Google’s not pulling any punches in the browser wars. On Tuesday, the company announced it was bringing its increasingly popular Chrome Web browser to mobile phones and tablets, albeit in a beta form, and only for devices running Android Ice Cream Sandwich (version 4.0 or higher).
Android 4.0 users can download it now for free in the Android Market.
“We’re excited that millions of people around the world use Chrome as their primary browser and we want to keep improving that experience,” wrote Sundar Pichai, Google’s senior VP of Chrome and apps, in a blog post announcing the new version of the browser.
The company also posted the following short ad for the new product:
The mobile browser’s new features include; “seamless sign-in and sync” with the desktop version of the browser, allowing users to preserve open tabs immediately when closing their computers and picking up their phones; new mobile-specific browser tabs, which Google likens to flipping through a deck of cards; and auto-zoom on links, which Google says will eliminate the annoyance of hunting for and pecking tiny links on a smartphone screen.
True to the desktop version, the mobile Chrome also offers predictive typing technology, but takes this a step further, completely loading a likely web page in the background based on a user’s entry into the browser address bar (what Google calls the “Omnibox” on Chrome). For instance, for a user typing “y” who had often visited YouTube, Chrome mobile will load the full YouTube page in the background.
However, this feature is only turned on by default when the phone is connected to a WiFi network to preserve bandwith and avoid pesky data limits. Users can adjust the settings on the browser themselves, as Chrome’s engineers explain in the following video (made for developers).
As far as privacy concerns go — since that’s been a big issue for Google as of late — the new browser does seem to take advantage of nearly all of a mobile user’s device data — from GPS location to currently running apps to log data, “potentially including personal or private information,” to even audio calls.
Google is upfront about all of this, explaining it in the “permissions” section of the browser on the Android Market, but is markedly more information than is being collected by competing mobile browsers available for Android devices — including Mozilla Firefox and Opera Mini. It is similar to the amount of information being collected by the Dolphin HD browser.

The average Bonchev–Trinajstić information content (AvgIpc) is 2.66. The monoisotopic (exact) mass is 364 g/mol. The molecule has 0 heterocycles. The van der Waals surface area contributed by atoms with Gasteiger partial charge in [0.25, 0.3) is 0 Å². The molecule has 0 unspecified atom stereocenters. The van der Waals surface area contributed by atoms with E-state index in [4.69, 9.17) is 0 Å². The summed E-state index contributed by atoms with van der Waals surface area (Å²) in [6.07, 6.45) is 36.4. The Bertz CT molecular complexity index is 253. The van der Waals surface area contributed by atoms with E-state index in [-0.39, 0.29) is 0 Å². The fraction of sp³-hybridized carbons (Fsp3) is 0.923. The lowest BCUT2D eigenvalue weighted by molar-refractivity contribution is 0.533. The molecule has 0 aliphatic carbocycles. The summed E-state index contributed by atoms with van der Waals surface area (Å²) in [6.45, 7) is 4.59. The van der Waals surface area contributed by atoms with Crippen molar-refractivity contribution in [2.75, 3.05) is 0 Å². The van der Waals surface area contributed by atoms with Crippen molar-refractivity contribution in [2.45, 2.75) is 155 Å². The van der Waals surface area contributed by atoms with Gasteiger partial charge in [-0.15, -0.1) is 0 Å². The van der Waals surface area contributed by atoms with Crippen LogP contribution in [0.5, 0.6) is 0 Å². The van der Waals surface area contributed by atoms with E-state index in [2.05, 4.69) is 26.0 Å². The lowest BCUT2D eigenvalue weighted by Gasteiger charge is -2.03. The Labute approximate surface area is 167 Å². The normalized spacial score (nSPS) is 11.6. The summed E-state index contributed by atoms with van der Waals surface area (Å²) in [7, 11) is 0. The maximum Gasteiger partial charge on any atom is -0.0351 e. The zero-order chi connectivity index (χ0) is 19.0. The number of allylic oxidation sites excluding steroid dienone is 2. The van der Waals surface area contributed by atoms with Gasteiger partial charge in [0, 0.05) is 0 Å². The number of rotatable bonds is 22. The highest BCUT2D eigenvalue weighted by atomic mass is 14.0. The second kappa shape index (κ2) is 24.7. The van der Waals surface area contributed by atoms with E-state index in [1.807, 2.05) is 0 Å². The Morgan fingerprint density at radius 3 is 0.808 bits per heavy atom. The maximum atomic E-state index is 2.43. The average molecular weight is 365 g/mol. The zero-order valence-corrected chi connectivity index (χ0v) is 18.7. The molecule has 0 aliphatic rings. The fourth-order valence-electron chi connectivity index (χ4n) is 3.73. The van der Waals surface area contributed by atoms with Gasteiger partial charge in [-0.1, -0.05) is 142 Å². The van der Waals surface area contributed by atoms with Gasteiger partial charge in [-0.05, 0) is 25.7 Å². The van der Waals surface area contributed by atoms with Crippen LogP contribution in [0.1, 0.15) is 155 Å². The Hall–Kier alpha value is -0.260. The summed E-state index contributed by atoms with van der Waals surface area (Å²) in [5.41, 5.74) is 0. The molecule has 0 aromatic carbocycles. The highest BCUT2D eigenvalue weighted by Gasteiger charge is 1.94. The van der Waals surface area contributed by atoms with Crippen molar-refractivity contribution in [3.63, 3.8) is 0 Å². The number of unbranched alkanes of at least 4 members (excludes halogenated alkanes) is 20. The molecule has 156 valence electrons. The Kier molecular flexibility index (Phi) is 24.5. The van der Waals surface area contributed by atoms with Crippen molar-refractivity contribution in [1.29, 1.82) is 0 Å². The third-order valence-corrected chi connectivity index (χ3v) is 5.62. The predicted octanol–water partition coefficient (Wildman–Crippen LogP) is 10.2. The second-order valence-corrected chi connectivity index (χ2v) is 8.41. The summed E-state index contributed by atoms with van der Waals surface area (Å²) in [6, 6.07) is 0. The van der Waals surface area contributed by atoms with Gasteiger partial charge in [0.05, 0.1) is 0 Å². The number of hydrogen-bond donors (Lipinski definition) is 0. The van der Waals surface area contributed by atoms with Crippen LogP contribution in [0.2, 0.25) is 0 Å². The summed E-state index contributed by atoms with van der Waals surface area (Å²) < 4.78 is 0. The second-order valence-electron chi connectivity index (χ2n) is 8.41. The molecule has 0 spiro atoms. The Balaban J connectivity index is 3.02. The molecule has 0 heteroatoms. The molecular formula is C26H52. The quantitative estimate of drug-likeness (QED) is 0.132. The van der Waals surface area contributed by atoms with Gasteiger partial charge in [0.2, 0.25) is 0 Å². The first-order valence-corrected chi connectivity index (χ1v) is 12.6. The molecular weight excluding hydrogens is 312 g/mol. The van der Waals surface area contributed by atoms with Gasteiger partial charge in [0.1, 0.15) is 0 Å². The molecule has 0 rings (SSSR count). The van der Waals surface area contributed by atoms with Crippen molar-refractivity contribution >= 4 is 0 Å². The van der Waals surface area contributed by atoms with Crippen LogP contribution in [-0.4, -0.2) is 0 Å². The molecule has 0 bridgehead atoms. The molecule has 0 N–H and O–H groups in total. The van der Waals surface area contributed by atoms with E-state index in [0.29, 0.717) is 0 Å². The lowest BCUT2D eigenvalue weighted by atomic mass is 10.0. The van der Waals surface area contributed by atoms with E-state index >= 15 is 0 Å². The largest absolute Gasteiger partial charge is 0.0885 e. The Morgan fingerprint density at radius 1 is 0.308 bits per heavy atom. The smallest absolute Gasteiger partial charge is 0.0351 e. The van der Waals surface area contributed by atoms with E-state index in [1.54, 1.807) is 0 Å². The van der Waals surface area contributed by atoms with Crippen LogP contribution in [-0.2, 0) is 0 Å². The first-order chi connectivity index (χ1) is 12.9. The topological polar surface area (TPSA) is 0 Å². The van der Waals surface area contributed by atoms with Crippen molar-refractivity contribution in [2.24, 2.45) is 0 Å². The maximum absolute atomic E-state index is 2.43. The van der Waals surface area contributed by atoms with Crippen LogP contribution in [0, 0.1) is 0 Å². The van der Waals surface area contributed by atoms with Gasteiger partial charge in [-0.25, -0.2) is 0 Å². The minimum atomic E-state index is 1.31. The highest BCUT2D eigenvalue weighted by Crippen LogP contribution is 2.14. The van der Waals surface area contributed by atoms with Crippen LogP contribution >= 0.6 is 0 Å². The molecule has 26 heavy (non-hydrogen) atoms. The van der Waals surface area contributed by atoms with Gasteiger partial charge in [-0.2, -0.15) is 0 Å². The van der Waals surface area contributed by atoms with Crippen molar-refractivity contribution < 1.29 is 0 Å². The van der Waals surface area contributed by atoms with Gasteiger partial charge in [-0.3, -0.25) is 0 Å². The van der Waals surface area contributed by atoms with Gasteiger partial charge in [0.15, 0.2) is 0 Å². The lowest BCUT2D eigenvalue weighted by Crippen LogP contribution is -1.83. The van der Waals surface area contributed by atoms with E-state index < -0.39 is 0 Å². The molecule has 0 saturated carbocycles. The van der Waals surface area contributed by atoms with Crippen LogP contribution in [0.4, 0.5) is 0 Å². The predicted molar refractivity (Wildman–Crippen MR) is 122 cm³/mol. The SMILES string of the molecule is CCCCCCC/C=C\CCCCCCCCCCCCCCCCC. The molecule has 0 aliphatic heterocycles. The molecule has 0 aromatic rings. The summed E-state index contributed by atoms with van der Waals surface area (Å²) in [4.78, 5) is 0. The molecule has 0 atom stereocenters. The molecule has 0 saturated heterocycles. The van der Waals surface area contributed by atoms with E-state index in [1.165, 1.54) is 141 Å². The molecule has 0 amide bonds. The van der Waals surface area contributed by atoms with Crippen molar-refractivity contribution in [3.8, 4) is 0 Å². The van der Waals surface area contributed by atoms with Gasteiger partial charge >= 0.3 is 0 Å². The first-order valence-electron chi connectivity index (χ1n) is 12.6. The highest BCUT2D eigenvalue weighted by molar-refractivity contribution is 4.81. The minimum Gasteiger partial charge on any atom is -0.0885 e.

Intriguingly, one feature that really stands apart is that Chrome for Android alone among competing browsers says it will take advantage of “near field communication” technology or NFC, the radio data transmission service that Google uses to power its Google Wallet wireless mobile payment system. It’s unclear at this time whether or not the Chrome for Android NFC permissions has to do with Google Wallet or something separate.
So far, the initial reviews for Chrome for Android are overwhelmingly positive, with 491 “5 star” ratings in the Android app store and an average rating of 4.3 from 781 reviews. Still, some commentators have been pointing out the beta’s shortcomings, including the lack of Flash multimedia support:
“No option to request a desktop view and no flash support are things that will make me uninstall this app,” wrote one user, zeiroe.
“Looks good but it infuriates me when browsers don’t offer an open as desktop version option,” added another user, Neil.
“Are there any plans to make this app compatible with pre-[Ice Cream Sandwich] devices?” asked another user, Phillip, on Google’s blog.
All good points that Google will certainly have to address if it wants to turn Chrome into the default mobile browser. Android phones currently ship with a default Android Webkit browser, while iOS devices use a mobile version of Apple’s Safari, though it is highly unlikely (read: never gonna happen) that Apple would allow Chrome onto the iOS as an app. Globally, Safari for iOS leads on mobile devices with a 55 percent market share, with Opera Mini a distant second at 20 percent, according to the latest numbers from tracking firm Net Applications.